In the world of finance, pessimism is seen as an affliction and pessimists are outcasts. Throughout the years of the great credit bubble, Morgan Stanley economist Stephen Roach was a naysayer and paid the price, socially at least.
Roach was what I call a realist, but he was more commonly labelled a bear, a pessimist, and a crank. When the market was soaring to new highs, Roach spoke about his professional ostracism, where so-called colleagues would pass him by, their heads lowered in embarrassment…for him, not themselves, in being so stupidly bearish.
Perhaps for the stress that this treatment brought about, Roach slightly wavered in his conviction and become more sanguine about the global economy he had for years rightly poo-poohed. This was just before credit markets began to seize up.
But he hasn’t turned to the sunny side, in all its unthinking radiance, just yet. Roach began a recent column for the Financial Times with, “Hope always seems to spring eternal in liquidity-driven financial markets. That is very much the case today in the aftermath of the biggest liquidity injection in modern history.”
Hope is indeed springing eternal, and it is again unfashionable to be pessimistic. Brokers, analysts, and investment bankers are doing a roaring trade in peddling hope over reality, and it pays very well.
Such behaviour is a product of ignorance and, more importantly, the massively conflicted financial services industry. That industry has developed and grown throughout a 25 year bull market. It is an industry plagued by overcapacity, groupthink, and incurable optimism. It is hopelessly ill-equipped to deal with the prolonged bear market we are now entering into.
That may sound like a dumb statement considering the ASX has bounced by more than 50% from its March lows and the S&P500 has surged by around 60%. But bear market rallies tend to be very convincing, and this one appears to be convincing just about everyone. Global central bank induced liquidity is driving this rally, along with huge fiscal stimulus. The fundamentals remain terrible.
As Roach says in his FT commentary, the policy responses have done nothing to correct the global imbalances that caused the crisis in the first place. He writes that, “US authorities cannot resist opting for another dose of excess consumption – despite the fact that the consumption share of real gross domestic product remains at a record high of 71 per cent.
“Nor can the Chinese wean themselves off investment-led growth – even though the fixed investment share of their GDP appears to have surged beyond the already unprecedented reading of 45% in mid-2009. Far from rebalancing, an unbalanced world once again appears to be compounding existing imbalances.”
Why let sober reality get in the way of a good market rally? Instead of cautioning their clients to take money off the table as the market has surged from undervalued to overvalued, most market cheerleaders have become more delirious. The reasons to be bullish? The market has bottomed (for good, apparently) and there is still a huge amount of cash on the sidelines waiting to enter the great game (without needing substitution) the recession is over, and people are more confident.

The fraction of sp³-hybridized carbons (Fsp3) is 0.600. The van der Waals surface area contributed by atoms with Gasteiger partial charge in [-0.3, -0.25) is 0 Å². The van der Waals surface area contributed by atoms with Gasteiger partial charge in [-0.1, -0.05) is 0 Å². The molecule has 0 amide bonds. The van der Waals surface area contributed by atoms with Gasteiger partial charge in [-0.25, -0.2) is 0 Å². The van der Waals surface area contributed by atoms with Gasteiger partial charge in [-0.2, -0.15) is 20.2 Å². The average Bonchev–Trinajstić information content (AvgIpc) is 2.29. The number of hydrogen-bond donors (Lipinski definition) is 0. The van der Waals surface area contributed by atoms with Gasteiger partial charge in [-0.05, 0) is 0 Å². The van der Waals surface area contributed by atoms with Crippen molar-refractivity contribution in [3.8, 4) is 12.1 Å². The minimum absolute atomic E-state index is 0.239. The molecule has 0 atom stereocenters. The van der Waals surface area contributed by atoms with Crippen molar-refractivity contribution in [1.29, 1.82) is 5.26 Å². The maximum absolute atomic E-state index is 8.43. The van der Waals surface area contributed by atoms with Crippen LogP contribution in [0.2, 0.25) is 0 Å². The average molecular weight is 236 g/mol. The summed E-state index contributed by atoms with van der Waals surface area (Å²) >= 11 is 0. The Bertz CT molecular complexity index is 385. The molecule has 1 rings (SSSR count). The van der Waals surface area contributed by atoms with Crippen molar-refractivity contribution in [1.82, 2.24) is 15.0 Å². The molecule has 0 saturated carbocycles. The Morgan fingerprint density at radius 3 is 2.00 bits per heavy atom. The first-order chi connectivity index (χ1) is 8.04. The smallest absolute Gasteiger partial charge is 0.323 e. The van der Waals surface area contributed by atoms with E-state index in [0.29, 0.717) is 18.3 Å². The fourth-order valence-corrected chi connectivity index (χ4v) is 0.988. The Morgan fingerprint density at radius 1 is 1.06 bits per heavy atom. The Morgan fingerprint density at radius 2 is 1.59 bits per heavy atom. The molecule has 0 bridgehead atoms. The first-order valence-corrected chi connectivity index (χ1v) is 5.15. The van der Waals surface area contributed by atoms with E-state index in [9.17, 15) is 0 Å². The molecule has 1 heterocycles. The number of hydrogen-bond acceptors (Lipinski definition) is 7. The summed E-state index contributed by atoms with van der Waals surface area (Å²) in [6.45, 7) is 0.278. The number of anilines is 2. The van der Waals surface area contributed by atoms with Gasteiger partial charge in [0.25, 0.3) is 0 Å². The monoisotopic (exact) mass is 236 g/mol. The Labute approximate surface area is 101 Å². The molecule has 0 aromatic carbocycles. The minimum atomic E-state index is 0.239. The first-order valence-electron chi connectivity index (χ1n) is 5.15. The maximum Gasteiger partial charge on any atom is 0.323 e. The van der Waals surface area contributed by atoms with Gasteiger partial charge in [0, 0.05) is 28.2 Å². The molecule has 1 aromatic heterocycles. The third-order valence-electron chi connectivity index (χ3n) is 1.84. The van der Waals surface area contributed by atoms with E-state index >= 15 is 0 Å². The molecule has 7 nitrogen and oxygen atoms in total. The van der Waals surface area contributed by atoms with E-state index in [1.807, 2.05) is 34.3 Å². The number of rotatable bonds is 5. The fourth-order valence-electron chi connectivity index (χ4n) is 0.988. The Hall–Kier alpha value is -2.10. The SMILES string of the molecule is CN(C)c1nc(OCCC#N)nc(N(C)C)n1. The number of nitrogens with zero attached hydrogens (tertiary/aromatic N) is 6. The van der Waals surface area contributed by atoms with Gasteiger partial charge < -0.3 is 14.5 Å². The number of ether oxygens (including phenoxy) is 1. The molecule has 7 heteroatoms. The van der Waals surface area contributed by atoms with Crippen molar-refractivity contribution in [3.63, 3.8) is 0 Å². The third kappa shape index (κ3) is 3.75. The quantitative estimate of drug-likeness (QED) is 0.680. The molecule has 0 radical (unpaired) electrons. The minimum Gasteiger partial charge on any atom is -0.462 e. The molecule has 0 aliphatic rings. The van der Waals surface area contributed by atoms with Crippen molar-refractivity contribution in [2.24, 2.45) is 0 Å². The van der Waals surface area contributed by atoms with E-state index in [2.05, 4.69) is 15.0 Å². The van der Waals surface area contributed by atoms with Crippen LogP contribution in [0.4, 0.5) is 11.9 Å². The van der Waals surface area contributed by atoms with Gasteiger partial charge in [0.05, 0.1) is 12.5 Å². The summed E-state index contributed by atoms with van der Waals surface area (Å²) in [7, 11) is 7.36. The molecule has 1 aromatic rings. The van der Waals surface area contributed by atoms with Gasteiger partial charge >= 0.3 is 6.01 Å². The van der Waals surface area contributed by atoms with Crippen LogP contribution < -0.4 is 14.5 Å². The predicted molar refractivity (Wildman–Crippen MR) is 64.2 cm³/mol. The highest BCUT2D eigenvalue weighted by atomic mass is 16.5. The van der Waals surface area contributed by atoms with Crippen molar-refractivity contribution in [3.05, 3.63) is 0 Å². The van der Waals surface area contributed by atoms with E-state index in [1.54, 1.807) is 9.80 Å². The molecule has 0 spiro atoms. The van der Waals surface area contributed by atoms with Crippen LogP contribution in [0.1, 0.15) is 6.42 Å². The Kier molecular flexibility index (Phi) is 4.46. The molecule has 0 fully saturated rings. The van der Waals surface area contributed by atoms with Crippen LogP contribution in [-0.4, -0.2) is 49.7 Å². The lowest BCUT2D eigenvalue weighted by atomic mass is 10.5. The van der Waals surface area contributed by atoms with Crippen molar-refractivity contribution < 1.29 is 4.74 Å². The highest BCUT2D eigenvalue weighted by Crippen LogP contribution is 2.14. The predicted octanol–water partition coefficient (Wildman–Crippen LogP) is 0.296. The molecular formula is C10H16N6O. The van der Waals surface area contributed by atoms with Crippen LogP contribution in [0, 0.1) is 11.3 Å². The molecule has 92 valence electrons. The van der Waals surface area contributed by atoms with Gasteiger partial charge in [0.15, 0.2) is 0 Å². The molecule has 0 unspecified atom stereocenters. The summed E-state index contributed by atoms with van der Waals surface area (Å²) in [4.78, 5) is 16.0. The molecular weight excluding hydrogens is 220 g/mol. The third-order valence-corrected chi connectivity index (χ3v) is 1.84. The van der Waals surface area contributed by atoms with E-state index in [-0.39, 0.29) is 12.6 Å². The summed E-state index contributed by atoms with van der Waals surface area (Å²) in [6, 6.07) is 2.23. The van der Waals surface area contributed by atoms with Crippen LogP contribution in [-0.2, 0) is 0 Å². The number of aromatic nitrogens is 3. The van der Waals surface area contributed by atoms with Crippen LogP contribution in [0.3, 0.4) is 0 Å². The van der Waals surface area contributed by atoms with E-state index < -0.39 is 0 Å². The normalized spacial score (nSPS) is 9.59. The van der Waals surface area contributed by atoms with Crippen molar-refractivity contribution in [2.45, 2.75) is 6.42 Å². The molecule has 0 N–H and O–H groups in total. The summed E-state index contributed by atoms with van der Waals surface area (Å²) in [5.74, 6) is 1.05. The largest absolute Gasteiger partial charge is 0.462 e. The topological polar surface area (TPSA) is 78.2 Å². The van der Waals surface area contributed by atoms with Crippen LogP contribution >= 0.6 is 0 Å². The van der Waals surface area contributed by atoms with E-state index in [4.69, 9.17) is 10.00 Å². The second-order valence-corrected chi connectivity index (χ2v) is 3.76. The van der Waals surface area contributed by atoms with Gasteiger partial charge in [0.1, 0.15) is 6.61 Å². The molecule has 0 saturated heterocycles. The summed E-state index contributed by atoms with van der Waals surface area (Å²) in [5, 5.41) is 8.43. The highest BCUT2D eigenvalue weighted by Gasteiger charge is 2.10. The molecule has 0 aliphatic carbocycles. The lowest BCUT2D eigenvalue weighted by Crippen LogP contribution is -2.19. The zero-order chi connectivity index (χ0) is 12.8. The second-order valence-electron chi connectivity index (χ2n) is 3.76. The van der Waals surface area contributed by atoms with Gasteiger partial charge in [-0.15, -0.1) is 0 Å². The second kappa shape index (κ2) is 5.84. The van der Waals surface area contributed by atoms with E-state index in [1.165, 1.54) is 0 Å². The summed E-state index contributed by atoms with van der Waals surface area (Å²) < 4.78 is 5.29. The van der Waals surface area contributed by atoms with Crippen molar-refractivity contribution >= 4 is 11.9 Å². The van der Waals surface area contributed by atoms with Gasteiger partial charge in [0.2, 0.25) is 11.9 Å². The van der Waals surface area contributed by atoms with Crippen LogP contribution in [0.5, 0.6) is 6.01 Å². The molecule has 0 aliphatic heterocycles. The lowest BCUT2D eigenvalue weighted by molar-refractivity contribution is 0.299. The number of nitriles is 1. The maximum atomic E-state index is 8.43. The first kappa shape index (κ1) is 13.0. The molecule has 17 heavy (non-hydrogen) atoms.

There’s a term for such behaviour and it’s called “making hay while the sun shines.” The clouds have indeed broken over the past six months and the sun is shining through. The finance industry sees an opportunity…get that cash off the sidelines, put it to ‘work’ and clip the ticket on the way through. All is normal again.
But is it? Normal for whom? For the industry, or for the people the industry is meant to serve. I have a number of questions I’d like to ask the optimists.
What does cash on the sidelines mean? If you’re referring to money market instruments, like bank bills, short term commercial paper and short term government debt, why are these interest rates not rising around the world, signifying the flight from ‘cash’ to higher risk equities? Could it be that freshly minted central bank stimulus is flowing into risk assets, while the ‘cash on the sidelines’ is displaying more inertia that initially thought?
I would also ask the optimists what has changed in the global economy over the past year to make them so…optimistic. How does a huge increase in government debt do anything but provide a short term boost, masking long term structural problems? How can more debt solve problems caused by too much debt? How do they expect ultra low interest rates – which encourage consumption and discourage saving – to correct the imbalances?
I’m guessing the answers would have something to do with faith in governments and policy makers to get us out of this mess. The fact that they didn’t see the mess coming doesn’t seem to register.
Roach’s analysis is far more realistic. He writes that, “This [government attempts to ‘fix’ things] is the same dubious script the world followed in the aftermath of the bursting of the equity bubble in the early part of this decade. And look how that ended. With far more excess liquidity currently sloshing over into asset markets, there is great temptation to erase the memories of the Great Crisis. Therein lies a pitfall for the markets – as well as for a still unbalanced post-crisis world.
After a 50% fall on the ASX, which occurred from the 2007 peak to the low back in March, many market pundits were ‘cautiously optimistic’, the correct call given the significant amount of value opportunities. Now, after a 50% rise from the March low, and the absence of any attractively priced companies, the correct call is to be cautiously pessimistic.
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